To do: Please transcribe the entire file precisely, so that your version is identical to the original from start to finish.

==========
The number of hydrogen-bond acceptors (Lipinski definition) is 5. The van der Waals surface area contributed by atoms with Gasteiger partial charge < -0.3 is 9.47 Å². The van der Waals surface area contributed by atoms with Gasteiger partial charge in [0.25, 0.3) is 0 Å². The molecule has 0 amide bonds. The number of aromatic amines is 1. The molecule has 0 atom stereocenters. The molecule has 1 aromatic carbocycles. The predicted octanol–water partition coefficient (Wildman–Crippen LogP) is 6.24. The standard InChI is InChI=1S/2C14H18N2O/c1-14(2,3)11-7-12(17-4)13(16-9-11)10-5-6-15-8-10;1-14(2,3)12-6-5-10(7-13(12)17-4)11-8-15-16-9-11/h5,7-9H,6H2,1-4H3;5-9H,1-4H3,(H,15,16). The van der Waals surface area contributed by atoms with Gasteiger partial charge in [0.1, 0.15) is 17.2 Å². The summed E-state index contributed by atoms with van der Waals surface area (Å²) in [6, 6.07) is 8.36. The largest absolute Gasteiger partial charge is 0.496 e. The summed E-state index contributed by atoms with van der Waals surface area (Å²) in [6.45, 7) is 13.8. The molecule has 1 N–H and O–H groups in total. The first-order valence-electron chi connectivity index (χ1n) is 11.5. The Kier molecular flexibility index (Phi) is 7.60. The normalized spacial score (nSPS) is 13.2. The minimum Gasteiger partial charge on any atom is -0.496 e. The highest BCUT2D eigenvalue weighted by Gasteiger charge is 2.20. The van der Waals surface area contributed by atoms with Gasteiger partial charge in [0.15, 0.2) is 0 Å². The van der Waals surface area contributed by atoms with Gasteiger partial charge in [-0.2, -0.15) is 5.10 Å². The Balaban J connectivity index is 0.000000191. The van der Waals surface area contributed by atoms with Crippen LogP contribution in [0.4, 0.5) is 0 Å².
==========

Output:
The number of hydrogen-bond acceptors (Lipinski definition) is 5. The van der Waals surface area contributed by atoms with Gasteiger partial charge < -0.3 is 9.47 Å². The van der Waals surface area contributed by atoms with Gasteiger partial charge in [0.25, 0.3) is 0 Å². The molecule has 0 amide bonds. The number of aromatic amines is 1. The molecule has 0 atom stereocenters. The molecule has 1 aromatic carbocycles. The predicted octanol–water partition coefficient (Wildman–Crippen LogP) is 6.24. The standard InChI is InChI=1S/2C14H18N2O/c1-14(2,3)11-7-12(17-4)13(16-9-11)10-5-6-15-8-10;1-14(2,3)12-6-5-10(7-13(12)17-4)11-8-15-16-9-11/h5,7-9H,6H2,1-4H3;5-9H,1-4H3,(H,15,16). The van der Waals surface area contributed by atoms with Gasteiger partial charge in [0.1, 0.15) is 17.2 Å². The summed E-state index contributed by atoms with van der Waals surface area (Å²) in [6, 6.07) is 8.36. The largest absolute Gasteiger partial charge is 0.496 e. The summed E-state index contributed by atoms with van der Waals surface area (Å²) in [6.45, 7) is 13.8. The molecule has 1 N–H and O–H groups in total. The first-order valence-electron chi connectivity index (χ1n) is 11.5. The Kier molecular flexibility index (Phi) is 7.60. The normalized spacial score (nSPS) is 13.2. The minimum Gasteiger partial charge on any atom is -0.496 e. The highest BCUT2D eigenvalue weighted by Gasteiger charge is 2.20. The van der Waals surface area contributed by atoms with Gasteiger partial charge in [0.15, 0.2) is 0 Å². The van der Waals surface area contributed by atoms with Gasteiger partial charge in [-0.2, -0.15) is 5.10 Å². The Balaban J connectivity index is 0.000000191. The van der Waals surface area contributed by atoms with Crippen LogP contribution in [0.4, 0.5) is 0 Å².